Trump Has Two Bigly PR Problems: Puerto Rico And Public Relations

Oct 2, 2017

UPDATE: President Trump visited Puerto Rico on Tuesday and possibly heightened rather than diffused tensions between him and the U.S. island territory. He quipped that Puerto Rico's hurricane disaster had "thrown our budget a little out of whack. We've spent a lot of money on Puerto Rico." Then he suggested the storm had not been a "real catastrophe" like Hurricane Katrina in 2005. He also lauded Puerto Rico for its low hurricane death toll compared to Katrina.

President Trump plans to visit Puerto Rico on Tuesday. Watching him closely here will be Puerto Ricans like Natascha Otero – who has yet to hear from family in Ponce, Puerto Rico, since Hurricane Maria demolished the island last month.

She doesn’t plan to cut the President any slack.

“When there is a disaster that affects three million American citizens and our President is too busy talking about the NFL to pay attention?” says Otero. “That hurts.”

As South Florida chair of the National Puerto Rican Agenda, a Puerto Rican advocacy group, Otero has been mobilizing volunteers from Miami to West Palm Beach. They’ve collected and shipped food, water, medicine and other relief to Puerto Rico, the Caribbean U.S. territory whose 3.4 million residents are U.S. citizens.

But she says she and other Puerto Rican leaders here haven’t felt the support from Trump they expected.

“This hurricane should have woken him up,” Otero says.

READ MORE: Trump's Tactless Puerto Rico Tweet Was Right. But Wrong. Here's What He Left Out.

Instead, the Puerto Rico crisis has elicited what she calls a callous response from Trump – a “lack of caring and compassion.” Like his initial tweet – which he sent out five days after the hurricane struck – in which the President seemed to blame Puerto Rico itself, including its infrastructure and debt troubles, for the level of destruction.

Then came his Twitter blasts at Carmen Yulín Cruz, the liberal mayor of Puerto Rico’s capital, San Juan. Cruz had criticized what she called the Trump Administration’s slow response in Puerto Rico, so Trump accused her of “poor leadership” and Puerto Ricans of not helping themselves.

Otero, who calls herself politically independent, now compares Trump’s performance in Maria to former President George W. Bush’s controversial response to Hurricane Katrina 12 years ago.

They say this is Trump's Katrina, and I do think it's the same thing happening with Puerto Rico. We're second-class citizens – away from the mainland so they don't have to think about the island. –Natascha Otero

“They say this is Trump’s Katrina," she said.

"The same thing happened in Katrina. They were wondering why it took [the Bush Administration] so long to go in and aid and help. And I think this is the same thing that is happening with Puerto Rico, I’m sad to say. We’re second-class citizens – away from the mainland so they don’t have to think about the island.”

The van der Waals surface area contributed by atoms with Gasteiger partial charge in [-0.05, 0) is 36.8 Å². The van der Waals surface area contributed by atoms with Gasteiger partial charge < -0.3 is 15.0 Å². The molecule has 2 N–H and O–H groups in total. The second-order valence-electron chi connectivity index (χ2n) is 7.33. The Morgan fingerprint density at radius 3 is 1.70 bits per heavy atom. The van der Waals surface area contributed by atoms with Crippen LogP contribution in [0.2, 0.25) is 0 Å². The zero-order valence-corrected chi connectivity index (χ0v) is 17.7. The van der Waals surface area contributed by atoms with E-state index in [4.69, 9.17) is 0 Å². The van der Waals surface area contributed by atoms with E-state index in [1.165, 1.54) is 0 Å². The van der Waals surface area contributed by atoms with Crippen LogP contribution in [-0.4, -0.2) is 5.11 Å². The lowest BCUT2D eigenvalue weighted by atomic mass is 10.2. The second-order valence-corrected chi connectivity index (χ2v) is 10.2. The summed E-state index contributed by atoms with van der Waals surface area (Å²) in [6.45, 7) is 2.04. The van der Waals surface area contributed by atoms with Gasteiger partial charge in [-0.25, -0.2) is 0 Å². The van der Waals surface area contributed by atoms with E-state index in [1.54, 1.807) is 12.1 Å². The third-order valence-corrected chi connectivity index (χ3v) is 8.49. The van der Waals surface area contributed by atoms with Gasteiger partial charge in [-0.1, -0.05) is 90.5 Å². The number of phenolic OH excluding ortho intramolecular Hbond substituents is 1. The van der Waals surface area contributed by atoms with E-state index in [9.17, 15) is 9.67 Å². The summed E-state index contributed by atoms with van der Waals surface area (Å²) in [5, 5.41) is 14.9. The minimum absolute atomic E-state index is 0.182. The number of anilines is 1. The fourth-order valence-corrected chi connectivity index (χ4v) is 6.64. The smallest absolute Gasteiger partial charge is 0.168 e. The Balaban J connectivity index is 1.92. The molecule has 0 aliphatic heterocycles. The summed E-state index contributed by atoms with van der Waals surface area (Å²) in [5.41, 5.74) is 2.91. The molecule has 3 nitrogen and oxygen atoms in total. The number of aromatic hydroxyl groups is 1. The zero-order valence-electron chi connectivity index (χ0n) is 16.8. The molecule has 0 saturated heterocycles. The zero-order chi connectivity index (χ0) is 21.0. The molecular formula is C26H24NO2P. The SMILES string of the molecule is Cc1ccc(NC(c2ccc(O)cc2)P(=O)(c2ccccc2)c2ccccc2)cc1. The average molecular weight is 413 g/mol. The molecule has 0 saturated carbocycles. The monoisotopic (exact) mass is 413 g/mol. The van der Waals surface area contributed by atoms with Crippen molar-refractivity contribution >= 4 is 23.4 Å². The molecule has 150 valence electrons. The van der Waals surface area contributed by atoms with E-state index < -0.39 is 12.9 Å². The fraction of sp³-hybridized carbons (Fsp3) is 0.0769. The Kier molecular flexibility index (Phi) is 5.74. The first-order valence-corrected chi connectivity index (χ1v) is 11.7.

Political analysts say Trump is just trying to please his conservative base. But when he goes to Puerto Rico, he’ll try to quiet the growing criticism about the speed, scale and especially the tone of his engagement there. (SEE UPDATE ABOVE)

Hurricane Maria killed at least 16 people on the island (officials say it will be higher) and left millions with no power, food or water. The President defends his response to the hurricane devastation, pointing to the military’s opening of Puerto Rican ports and the thousands of U.S. disaster relief workers on the ground.

But the problem has been execution – getting aid into the island. Many Puerto Ricans here say family and friends there still feel cut off.

POLITICAL CONSEQUENCES

“They are very disconnected from any news, and so they are isolated in terms of information,” said Miami attorney Natasha Cortes as she helped load donations at a warehouse in Wynwood last week.

“Their supplies are short in terms of water, gas and food, all of the things they need to survive," said Cortes, who heads the Puerto Rican Bar Association of Florida and has family in Caguas, south of San Juan. "They keep being told help is coming, but they have yet, many of them, to see it.”

On CBS’ “Face the Nation” on Sunday, Florida’s Republican Senator Marco Rubio said he recognized those frustrations. But he insisted the Federal Emergency Management Agency, or FEMA, is doing its job.

Christine Salvagnoli (left) and Antonio Pieve watch their baby daughter Amelia, who was airlifted from Puerto Rico after Hurricane Maria to Nicklaus Children's Hospital in Miami for heart surgery.
Credit C.M. Guerrero / El Nuevo Herald

“My concern was not that FEMA wasn’t responding," Rubios said.

"There’s a tremendous amount of aid that’s gone into Puerto Rico. The problem is it wasn’t getting to Puerto Ricans because it had to be distributed from San Juan to the different municipalities. Those distribution systems were victims of the storm themselves. They were broken.”

Rubio added this isn’t the time for political “bickering.” He said there would be plenty of time for that after Puerto Rico’s recovery.

But Otero of the National Puerto Rican Agenda says by then the President could face not just political bickering but political consequences.

“He has 3 million American citizens in Puerto Rico," she said, "but he has 5. 1 million American citizens that are Puerto Rican in the United States – that are now very upset.”

Unlike those in Puerto Rico, Puerto Ricans living on the U.S. mainland can vote in U.S. elections – and most vote Democrat. Their numbers in Florida are likely to grow significantly because so many Puerto Ricans are now expected to come here to escape their island’s wreckage – and already are.

Florida Governor and conservative Republican Rick Scott knows that. Scott may run for Senator next year – and on Monday he declared a state of emergency. The reason: to make sure Florida can help Puerto Rico’s hurricane evacuees get the support they need.